An unwarranted government definition of religion. The mandate includes an extremely narrow definition of what HHS deems a “religious employer” deserving exemption—employers who, among other things, must hire and serve primarily those of their own faith. We are deeply concerned about this new definition of who we are as people of faith and what constitutes our ministry. The introduction of this unprecedented defining of faith communities and their ministries has precipitated this struggle for religious freedom. Government has no place defining religion and religious ministry. HHS thus creates and enforces a new distinction—alien both to our Catholic tradition and to federal law—between our houses of worship and our great ministries of service to our neighbors, namely, the poor, the homeless, the sick, the students in our schools and universities, and others in need, of any faith community or none. Cf. Deus Caritas Est, Nos. 20-33. We are commanded both to love and to serve the Lord; laws that protect our freedom to comply with one of these commands but not the other are nothing to celebrate. Indeed, they must be rejected, for they create a “second class” of citizenship within our religious community. And if this definition is allowed to stand, it will spread throughout federal law, weakening its healthy tradition of generous respect for religious freedom and diversity. All—not just some—of our religious institutions share equally in the very same God-given, legally-recognized right not “to be forced to act in a manner contrary to [their] own beliefs.” Dignitatis Humanae, No. 2.

A mandate to act against our teachings. The exemption is not merely a government foray into internal Church governance, where government has no legal competence or authority—disturbing though that may be. This error in theory has grave consequences in principle and practice. Those deemed by HHS not to be “religious employers” will be forced by government to violate their own teachings within their very own institutions. This is not only an injustice in itself, but it also undermines the effective proclamation of those teachings to the faithful and to the world. For decades, the Bishops have led the fight against such government incursions on conscience, particularly in the area of health care. Far from making us waver in this longstanding commitment, the unprecedented magnitude of this latest threat has only strengthened our resolve to maintain that consistent view.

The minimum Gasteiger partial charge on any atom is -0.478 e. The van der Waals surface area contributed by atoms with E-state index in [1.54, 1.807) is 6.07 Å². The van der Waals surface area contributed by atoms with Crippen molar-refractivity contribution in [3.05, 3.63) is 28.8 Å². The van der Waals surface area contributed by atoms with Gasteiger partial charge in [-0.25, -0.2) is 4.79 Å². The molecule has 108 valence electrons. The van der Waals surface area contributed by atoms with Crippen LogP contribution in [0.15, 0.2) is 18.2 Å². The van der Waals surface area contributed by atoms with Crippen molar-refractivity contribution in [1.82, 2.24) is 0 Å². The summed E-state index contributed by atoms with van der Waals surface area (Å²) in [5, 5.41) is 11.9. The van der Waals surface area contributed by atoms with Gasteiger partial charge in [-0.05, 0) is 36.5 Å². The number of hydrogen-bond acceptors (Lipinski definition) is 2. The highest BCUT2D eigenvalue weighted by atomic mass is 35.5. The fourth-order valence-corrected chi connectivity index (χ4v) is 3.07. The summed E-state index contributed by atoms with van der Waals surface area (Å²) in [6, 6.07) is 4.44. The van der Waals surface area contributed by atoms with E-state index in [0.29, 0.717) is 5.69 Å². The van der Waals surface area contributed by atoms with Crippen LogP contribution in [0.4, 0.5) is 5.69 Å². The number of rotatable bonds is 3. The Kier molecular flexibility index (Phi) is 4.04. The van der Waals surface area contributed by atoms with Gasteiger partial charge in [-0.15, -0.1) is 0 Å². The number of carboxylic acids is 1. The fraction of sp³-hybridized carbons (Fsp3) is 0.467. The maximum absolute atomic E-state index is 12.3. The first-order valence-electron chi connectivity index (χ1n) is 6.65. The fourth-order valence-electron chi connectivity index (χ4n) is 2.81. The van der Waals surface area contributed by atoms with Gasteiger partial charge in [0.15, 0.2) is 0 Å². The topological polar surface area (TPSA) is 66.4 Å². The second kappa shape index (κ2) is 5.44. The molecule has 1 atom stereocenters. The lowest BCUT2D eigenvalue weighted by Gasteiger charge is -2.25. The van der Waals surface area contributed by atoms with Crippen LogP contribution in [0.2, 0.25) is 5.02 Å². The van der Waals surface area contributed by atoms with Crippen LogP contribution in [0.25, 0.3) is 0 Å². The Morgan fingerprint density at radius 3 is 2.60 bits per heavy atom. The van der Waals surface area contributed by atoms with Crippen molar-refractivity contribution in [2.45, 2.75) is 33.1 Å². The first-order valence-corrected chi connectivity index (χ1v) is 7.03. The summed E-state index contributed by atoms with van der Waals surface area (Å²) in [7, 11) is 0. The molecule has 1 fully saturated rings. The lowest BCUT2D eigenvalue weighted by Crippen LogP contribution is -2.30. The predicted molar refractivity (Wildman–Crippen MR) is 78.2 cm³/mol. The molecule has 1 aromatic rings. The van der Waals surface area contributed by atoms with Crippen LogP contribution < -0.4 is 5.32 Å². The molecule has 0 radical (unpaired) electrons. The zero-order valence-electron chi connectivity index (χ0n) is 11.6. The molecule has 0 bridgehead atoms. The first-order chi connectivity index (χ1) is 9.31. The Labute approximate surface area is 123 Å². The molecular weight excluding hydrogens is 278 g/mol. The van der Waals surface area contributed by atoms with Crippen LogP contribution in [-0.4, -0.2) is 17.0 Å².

A violation of personal civil rights. The HHS mandate creates still a third class, those with no conscience protection at all: individuals who, in their daily lives, strive constantly to act in accordance with their faith and moral values. They, too, face a government mandate to aid in providing “services” contrary to those values—whether in their sponsoring of, and payment for, insurance as employers; their payment of insurance premiums as employees; or as insurers themselves—without even the semblance of an exemption. This, too, is unprecedented in federal law, which has long been generous in protecting the rights of individuals not to act against their religious beliefs or moral convictions. We have consistently supported these rights, particularly in the area of protecting the dignity of all human life, and we continue to do so.